UQ Art Museum

Year in Review 2020

A long line of people outside UQ Art Museum on the opening night of Union 2020

Sam Cranstoun To Speak of Cities 2020, vinyl lettering. UQ Art Museum Window Commission, supported by Mrs Jane Tynan and Mr Michael Tynan, 2020. Courtesy of the artist and Milani Gallery, Brisbane. Photo: Simon Woods

Sam Cranstoun To Speak of Cities 2020, vinyl lettering. UQ Art Museum Window Commission, supported by Mrs Jane Tynan and Mr Michael Tynan, 2020. Courtesy of the artist and Milani Gallery, Brisbane. Photo: Simon Woods

We acknowledge the
Traditional Owners of the land upon which UQ Art Museum stands and pay our respect to Elders
past, present and emerging.

2020 was a year like...

...where do we begin?

Mel O’Callaghan Centre of the Centre 2019, three-channel video, 20 minutes, excerpt 21 seconds. Reproduced courtesy of the artist, KRONENBERG MAIS WRIGHT, Sydney, Galerie Allen, Paris and Galerie Belo-Galsterer, Lisbon.

Mel O’Callaghan Centre of the Centre 2019, three-channel video, 20 minutes, excerpt 21 seconds. Reproduced courtesy of the artist, KRONENBERG MAIS WRIGHT, Sydney, Galerie Allen, Paris and Galerie Belo-Galsterer, Lisbon.

This year, art and art museums became ever more central to the health of communities, particularly when life felt uncertain.


Throughout the lockdown, UQ Art Museum created and curated cultural experiences, projects, and discussions, designed to involve, build, and absorb our communities.  

Respire, Respire performers, part of Mel O'Callaghan's Centre of the Centre exhibition. Photos: Simon Woods

Respire, Respire performers, part of Mel O'Callaghan's Centre of the Centre exhibition. Photos: Simon Woods

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Respire, Respire performers, part of Mel O'Callaghan's Centre of the Centre exhibition. Photos: Simon Woods

Respire, Respire performers, part of Mel O'Callaghan's Centre of the Centre exhibition. Photos: Simon Woods

Even when everything felt different, our mission as a university art museum remained unchanged. We kept learning at the heart of everything we did.

Artwork by Sam Cranstoun featuring the text 'A Simple Story'

Sam Cranstoun A Simple Story 2019. From the series, Between Dystopia and Utopia, acrylic on cardboard. Collection of The University of Queensland, purchased 2019. Reproduced courtesy of the artist and Milani Gallery, Brisbane. Photo: Carl Warner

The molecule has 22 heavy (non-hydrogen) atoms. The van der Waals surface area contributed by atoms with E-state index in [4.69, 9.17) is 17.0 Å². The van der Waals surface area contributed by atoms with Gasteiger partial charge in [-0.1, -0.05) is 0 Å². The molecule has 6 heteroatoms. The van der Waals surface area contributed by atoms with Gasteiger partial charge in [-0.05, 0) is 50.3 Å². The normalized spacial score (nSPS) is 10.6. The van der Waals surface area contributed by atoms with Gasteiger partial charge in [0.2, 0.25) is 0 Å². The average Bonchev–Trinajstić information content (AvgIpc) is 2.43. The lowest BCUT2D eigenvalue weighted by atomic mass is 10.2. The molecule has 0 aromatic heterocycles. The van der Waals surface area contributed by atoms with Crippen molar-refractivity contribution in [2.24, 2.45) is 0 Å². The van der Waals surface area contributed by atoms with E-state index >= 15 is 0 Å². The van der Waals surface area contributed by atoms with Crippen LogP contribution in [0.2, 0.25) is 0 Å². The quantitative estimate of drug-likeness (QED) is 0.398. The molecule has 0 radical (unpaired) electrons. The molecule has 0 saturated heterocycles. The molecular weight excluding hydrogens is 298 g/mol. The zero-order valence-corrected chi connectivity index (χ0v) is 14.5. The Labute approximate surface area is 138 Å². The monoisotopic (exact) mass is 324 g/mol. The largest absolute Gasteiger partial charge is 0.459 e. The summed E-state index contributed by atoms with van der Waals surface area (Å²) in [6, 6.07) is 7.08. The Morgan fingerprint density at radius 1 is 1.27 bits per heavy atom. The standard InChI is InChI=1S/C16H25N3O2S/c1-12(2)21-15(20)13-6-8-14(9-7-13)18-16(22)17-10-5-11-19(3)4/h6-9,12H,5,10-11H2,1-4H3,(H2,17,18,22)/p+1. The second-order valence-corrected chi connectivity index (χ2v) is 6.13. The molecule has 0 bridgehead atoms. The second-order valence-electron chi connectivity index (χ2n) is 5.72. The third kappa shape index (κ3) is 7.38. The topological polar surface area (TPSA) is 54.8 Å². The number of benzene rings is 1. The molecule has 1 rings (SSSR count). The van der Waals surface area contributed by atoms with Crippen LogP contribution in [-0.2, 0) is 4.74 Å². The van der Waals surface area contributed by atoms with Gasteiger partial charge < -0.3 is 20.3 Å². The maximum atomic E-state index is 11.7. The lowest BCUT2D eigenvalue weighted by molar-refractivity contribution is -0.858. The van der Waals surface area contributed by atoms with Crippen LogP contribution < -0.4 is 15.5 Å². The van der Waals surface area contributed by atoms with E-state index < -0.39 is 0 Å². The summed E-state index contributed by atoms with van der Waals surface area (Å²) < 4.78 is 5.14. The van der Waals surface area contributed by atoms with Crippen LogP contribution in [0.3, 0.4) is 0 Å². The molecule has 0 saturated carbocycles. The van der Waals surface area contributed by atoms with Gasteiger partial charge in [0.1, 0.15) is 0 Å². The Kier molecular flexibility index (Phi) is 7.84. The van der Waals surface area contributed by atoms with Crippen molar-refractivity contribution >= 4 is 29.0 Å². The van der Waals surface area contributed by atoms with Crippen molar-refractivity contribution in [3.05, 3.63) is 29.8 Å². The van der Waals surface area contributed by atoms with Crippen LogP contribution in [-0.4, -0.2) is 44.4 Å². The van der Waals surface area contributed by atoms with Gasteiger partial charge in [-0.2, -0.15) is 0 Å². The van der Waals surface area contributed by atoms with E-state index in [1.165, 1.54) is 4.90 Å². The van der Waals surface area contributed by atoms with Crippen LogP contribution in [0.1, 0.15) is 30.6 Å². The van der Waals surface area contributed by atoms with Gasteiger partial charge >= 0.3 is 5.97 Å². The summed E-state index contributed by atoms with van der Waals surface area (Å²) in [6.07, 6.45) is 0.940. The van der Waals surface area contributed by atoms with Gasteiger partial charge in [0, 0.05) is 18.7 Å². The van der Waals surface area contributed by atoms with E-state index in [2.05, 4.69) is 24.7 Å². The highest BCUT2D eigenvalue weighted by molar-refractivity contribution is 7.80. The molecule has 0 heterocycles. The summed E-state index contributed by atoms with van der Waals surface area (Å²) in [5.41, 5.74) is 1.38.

Sam Cranstoun A Simple Story 2019. From the series, Between Dystopia and Utopia, acrylic on cardboard. Collection of The University of Queensland, purchased 2019. Reproduced courtesy of the artist and Milani Gallery, Brisbane. Photo: Carl Warner

Our brilliant UQ colleagues helped us navigate the complex issues we faced during the year, attracting record online audiences.


  • We hosted 44 events for our community in 2020 – 17 were delivered online during the COVID-19 shutdown period.
  • More than 6165 people attended live or watched these events that can be accessed via Facebook and UQ Art Museum Vimeo.
An image of a Zoom panel discussion with Elizabeth Stephens, Peta Rake, Karen Sellberg and Nicola Garrett

We found creative ways for students and academics to safely and virtually access the Art Museum to ensure continuity of teaching and learning throughout the year.

The UQ Art Collection helped us connect with our community about the everyday experiences we were sharing.

Davida Allen's work 'Peta Reading to Babies' resonates with me as a full-time working mother during COVID-19. Like many other working women, I have found it difficult trying to maintain a predictable routine while I do my job and home school children. This artwork captures the tension between domestic life and the outside world. It also portrays a mother’s love and a moment of family connection.